This is 3rd in the series. The first part, which explains our premise, can be found here.
If what follows seems less scientifically documented, that’s because it is. We start scraping against fantasy past here.
Many FTL schemes envision an alternate dimension within or adjacent to our own through which vehicles might pass through to arrive somewhere else in the universe in a much shorter time. This is your classic hyperspace. This is how ships move about in Star Wars and Traveler.
There is, to my understanding, no functional difference between Hyperspace and the Ethereal Plane of Dungeons and Dragons and all its derivatives. So Star Finder GM’s take note.
The Hyperdrive (or Jump Drive or whatever) is whatever gizmo you use to port your shiny ship into Hyperspace. It may or may not be integral with your regular propulsion. Once in Hyperspace, how long you stay may be a function of how far you plan to travel, or a function of the plot.
The RPG Traveler takes the position that you always spend the same amount of time in “Jumpspace” – 150 hours – regardless of how far you jump. This seems like a compromise decision made by a committee in order to move on to the next thing.
The functional difference between hyperspace and Wormholes is mobility. The ships effectively make their own entrances and exits as they go. If they have to travel to fixed and charted jump-points you have wormhole with different architecture.
Like Warp Bubbles, you are either in the universe or you are outside of it. In my version of this, the big difference between hyperspace and simple extra-dimensional shunting is the possibility of encounters; strange and dangerous encounters.
Unlike instantaneous jump drives (which we get to below) there is some travel time to be idled away on character development or whatever within hyperspace. This – for me – is what defines the approach.
Time spent in hyperspace in most fiction or generally tracks along with the passage of time in the regular universe. Meaning 150 hours ship time is 150 hours regular universe time. This does not need to be the case, however. You could still roll two sets of dice: one for subjective time in Hyperspace and one for objective time that passed in the actual universe.
The random time approach is as much in line with known physics as anything else about hyperspace – meaning none of it. It has as much scientific validity as the Ethereal Plane.
Among the many tropes that E.E. “Doc” Smith concocted for his Lensmen series was the Inertialess Drive. (Reasonably good summary of its first appearance here]. Applied gravitics cancel out the inertia quality of the mass. Then , assuming you start outside of a gravity well, there is nothing that will affect the speed of the mass except friction, which is negligible in outer space.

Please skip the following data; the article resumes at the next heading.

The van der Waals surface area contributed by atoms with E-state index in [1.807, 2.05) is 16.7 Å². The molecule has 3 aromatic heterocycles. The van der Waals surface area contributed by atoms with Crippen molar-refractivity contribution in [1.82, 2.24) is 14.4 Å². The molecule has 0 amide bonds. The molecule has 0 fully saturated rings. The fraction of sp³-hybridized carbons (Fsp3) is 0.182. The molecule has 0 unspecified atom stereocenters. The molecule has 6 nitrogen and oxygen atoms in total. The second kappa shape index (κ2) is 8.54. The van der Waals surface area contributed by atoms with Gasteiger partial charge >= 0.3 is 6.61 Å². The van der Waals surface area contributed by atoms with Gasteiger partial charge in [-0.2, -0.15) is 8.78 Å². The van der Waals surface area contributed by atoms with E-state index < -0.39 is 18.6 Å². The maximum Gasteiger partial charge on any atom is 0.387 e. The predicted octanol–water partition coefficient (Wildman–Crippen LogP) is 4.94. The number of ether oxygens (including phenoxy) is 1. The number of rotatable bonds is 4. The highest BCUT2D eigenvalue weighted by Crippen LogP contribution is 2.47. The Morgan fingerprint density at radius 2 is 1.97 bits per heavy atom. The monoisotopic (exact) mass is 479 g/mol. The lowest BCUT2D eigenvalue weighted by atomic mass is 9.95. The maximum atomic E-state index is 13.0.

By wiping out inertia and gravity you can ignore Einstein’s speed limit and go as fast as you can project yourself with your hand-wavium projector. You can’t use a thruster- or anything like that. Those rely on inertia.
You can make a case that you ignore the time-dilation effects as well, but many authors have had good fun claiming the opposite.
This assumes technological control of Gravitics, afterwards this is the next big leap.
If you want a ship that goes really fast (Doc Smith wrote about parsecs per hour) but stays in the universe, this is it.
As I wrote in an earlier post:
Every point in space/time resonates at a certain, distinct frequency. No – stop. If you argue this will take forever. Just accept for a while until we get to the bottom of the blog. Physical time travel, then, can be accomplished by changing the frequency of an object to match the frequency of a different point in space/time.
Jump Drives use this theory, or something equally absurd, to effectively teleport the ship, instantaneously, to another part of the universe.
[Maybe I should note hear that the Traveler “Jump drive” is a hypserspace drive as we discussed above. Nothing in the canon Traveler universe does anything like this.]
There is often some exotic resource required, some range limitations, and some time required to start (or spool -up as the new Battlestar Galactica would say) the jump. But the transport itself is instantaneous.
In my fiction, you have to find a way to change the vibrations of every single particle in the mass to be moved. Moving in just space, that resonance change can be permanent, assuming you do not collide with existing mass upon arrival. If you add time to the space equation, (or space to the time equation) the resonance shift is inherently unstable, and you will eventually snap back to your original harmonics.
How long will that take? Let me roll some dice…
With the three methods above, there are no choke points to concentrate your defenses on; an enemy could pop out of nowhere at any time. (OK – you might see Inertialess Drive coming – as they slow down). You can bop around the galaxy or even farther in the time it takes to clear the shipping dock.
That makes a coherent, centralized galactic empire almost inevitable.
I have a bookshelf full of RPG’s many of them space-opera. I sometimes imagine a sprawling space opera setting where all of the above are possible, depending on where you go, and who you go with. Because none of these schemes actually prohibit the other schemes. There is a (fictional) universe where they are all viable.
That’s a whole different series of posts though. Watch this space.